A lavishly illustrated, authoritative presentation of the history of Islamic luxury textiles For centuries, luxury textiles were symbols of status, wealth, and power at Islamic imperial courts from the Atlantic to the Indian Ocean, setting standards for beauty and fueling prosperous, urban economies. This book offers an unparalleled examination of Islamic luxury textiles, drawn from the Cleveland Museum of Art's exemplary collection as well as from museums on four continents. Leading scholar Louise W. Mackie offers a generous overview of the cultural significance of these textiles, as well as descriptions of primary motifs and patterns, and explanations of various techniques used in their production. With singular insight into distinctive artistic characteristics of wealthy dynasties and periods, the text--complemented by more than 450 sumptuous illustrations--pinpoints luxury textiles as a vital link between art, culture, and history of the Islamic world. This book offers a much-needed contribution to scholarship on both textiles and Islamic art, and paves the way for further study and appreciation of these objects.
How should we construct sacred spaces, the places where we worship? Transcending Architecture considers the mysterious, profound, and real power of designed environments to address the spiritual dimension of our humanity. By incorporating perspectives from within and without architecture, the book o ers a wide, critical, and nuanced understandin of the lived relationship between the built and the numinous worlds. Far from avoiding the charged issues of subjectivity, culture andintangibility, the book examines phenomenological, symbolic and designerly ways in which the holy gets fixed and experienced through buildings, landscapes, and urban forms, and not just in institutionally defined religious or sacred places. Acknowledging that no individual voice can exhaust the topic, Transcending Architecture brings together a stellar group of scholars and practitioners to share their insights: architect Juhani Pallasmaa and philosopher Karsten Harries, comparative religion scholar Lindsay Jones and architectural theoretician Karla Britton, sacred architecture researcher Thomas Barrie and theologian Kevin Seasoltz, landscape architect Rebecca Krinke and Faith & Form magazine editor Michael Crosbie, are among the illustrious contributors. The result is the most direct, clear, and subtle scholarly text solely focused on the transcendental dimension of architecture available.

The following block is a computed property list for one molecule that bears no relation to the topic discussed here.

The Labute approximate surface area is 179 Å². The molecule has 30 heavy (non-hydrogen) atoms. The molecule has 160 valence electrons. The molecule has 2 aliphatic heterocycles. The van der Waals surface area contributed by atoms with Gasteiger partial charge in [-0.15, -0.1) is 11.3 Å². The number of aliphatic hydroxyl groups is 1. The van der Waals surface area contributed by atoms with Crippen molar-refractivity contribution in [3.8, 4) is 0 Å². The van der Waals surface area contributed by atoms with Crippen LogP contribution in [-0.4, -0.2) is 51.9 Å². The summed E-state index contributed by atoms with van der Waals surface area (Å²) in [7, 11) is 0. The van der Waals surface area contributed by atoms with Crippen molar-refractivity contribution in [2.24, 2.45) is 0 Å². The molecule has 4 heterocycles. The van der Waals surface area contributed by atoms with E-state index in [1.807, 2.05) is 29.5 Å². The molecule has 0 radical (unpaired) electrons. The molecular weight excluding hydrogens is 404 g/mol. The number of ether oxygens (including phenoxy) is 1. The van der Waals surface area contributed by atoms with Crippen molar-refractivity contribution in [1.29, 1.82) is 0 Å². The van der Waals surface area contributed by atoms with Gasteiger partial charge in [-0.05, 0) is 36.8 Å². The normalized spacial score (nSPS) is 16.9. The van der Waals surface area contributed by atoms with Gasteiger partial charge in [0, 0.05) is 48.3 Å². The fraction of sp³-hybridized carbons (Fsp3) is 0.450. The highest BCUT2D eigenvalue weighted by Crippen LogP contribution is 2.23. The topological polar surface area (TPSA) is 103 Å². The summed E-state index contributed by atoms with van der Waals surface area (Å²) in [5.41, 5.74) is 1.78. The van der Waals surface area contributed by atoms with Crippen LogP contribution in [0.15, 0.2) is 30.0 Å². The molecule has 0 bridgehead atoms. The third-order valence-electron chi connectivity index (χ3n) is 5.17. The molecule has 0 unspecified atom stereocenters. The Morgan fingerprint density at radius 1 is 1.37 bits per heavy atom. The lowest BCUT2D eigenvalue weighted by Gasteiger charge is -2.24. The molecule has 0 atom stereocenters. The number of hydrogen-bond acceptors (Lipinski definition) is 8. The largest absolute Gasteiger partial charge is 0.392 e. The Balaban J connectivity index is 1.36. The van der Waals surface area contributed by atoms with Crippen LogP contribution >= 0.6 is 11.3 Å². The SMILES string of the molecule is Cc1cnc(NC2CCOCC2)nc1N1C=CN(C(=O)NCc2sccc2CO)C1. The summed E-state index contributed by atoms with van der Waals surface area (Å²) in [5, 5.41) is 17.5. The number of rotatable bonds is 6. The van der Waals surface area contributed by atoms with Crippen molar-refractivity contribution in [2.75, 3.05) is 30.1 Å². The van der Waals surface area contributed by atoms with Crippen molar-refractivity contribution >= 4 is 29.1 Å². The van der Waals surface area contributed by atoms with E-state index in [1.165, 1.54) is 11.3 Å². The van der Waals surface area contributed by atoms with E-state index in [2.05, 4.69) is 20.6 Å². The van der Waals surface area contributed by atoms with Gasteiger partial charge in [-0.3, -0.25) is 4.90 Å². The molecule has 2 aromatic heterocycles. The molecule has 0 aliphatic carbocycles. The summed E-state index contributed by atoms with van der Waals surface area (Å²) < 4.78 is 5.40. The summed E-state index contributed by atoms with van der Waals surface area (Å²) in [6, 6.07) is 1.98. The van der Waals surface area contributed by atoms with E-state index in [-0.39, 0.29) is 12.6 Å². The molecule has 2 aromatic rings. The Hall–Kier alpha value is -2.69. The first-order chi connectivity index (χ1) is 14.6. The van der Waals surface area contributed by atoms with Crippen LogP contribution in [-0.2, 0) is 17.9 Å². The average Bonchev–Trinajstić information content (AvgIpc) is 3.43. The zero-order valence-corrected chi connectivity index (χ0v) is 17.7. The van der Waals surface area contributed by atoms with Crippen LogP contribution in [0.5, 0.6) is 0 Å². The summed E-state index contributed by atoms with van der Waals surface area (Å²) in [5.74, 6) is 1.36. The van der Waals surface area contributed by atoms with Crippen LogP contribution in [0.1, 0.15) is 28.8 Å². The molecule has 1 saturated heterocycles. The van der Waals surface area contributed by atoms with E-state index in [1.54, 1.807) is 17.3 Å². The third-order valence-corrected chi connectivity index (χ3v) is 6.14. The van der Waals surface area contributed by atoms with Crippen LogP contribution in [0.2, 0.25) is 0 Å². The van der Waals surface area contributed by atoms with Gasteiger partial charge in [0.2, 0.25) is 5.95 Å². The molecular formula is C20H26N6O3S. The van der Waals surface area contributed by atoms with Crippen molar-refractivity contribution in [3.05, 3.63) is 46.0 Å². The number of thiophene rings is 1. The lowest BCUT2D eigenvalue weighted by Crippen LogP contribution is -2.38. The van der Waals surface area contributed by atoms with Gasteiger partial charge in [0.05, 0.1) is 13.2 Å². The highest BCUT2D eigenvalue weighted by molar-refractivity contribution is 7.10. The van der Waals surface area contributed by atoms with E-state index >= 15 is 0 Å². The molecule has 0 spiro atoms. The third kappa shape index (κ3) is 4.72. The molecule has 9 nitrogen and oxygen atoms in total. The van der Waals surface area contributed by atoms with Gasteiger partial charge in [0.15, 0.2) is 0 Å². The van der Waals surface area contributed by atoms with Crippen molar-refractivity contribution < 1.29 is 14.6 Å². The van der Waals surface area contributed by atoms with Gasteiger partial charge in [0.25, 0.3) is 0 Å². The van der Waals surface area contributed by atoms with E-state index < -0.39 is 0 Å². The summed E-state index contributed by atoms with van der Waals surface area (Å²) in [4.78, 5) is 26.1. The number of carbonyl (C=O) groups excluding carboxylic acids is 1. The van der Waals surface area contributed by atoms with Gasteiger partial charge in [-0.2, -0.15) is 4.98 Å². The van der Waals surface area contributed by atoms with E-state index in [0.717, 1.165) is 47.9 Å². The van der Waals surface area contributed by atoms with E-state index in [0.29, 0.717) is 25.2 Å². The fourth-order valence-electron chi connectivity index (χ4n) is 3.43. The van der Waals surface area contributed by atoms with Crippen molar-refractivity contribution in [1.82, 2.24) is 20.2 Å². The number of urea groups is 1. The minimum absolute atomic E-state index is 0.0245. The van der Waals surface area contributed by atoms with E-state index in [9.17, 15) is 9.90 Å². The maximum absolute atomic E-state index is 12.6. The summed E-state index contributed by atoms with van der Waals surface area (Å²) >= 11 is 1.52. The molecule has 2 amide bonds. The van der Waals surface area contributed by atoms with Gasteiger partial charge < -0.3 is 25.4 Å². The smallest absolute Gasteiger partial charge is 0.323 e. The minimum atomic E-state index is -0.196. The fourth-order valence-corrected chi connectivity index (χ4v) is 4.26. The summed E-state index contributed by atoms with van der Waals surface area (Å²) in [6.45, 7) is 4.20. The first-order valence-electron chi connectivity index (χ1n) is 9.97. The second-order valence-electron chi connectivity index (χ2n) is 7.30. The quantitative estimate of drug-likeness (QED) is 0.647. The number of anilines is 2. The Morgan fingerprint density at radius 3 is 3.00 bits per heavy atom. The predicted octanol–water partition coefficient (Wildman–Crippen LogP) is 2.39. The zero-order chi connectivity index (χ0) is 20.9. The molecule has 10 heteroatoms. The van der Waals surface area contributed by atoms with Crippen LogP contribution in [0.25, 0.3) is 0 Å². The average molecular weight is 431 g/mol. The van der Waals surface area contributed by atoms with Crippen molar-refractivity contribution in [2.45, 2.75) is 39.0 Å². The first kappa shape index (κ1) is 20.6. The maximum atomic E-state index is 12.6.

The handbook provides graphic representations and analysis of 30 urban case studies from around the world. These range from the London town house to apartments in Chicago and New York, taking in other European, South American, North African, and Asian examples. In each chapter, a housing type is fully explored through a traditional case study and then a more modern example that demonstrates how it has been reinterpreted in a contemporary context.
The floating city of Venice has enchanted visitors for centuries with its maze of scenic canals. For this pioneering book, Daniel Savoy set out by boat to explore the built environment of these waterways, gaining new insights into the architectural history of this major early modern Italian center. By viewing the architecture and experience of the canals in relation to the production of Venetian civic mythology, the author found that the waterways of Venice and its lagoon were integral areas of the city's pre-modern urban space, and that their flanking buildings were constructed in an intimate dialogue with the water's visual, spatial, and metaphorical properties. Enhancing the natural wonder of their aquatic setting, the builders of Venice used illusory aesthetic and scenographic practices to create waterfront buildings that appear to float, blend into the water, and glide into view around bends in the canals—transporting visitors into a seemingly otherworldly realm. This book's striking photographs of Venice, as seen from its waterways, will likewise transport readers with breathtaking views of this captivating city.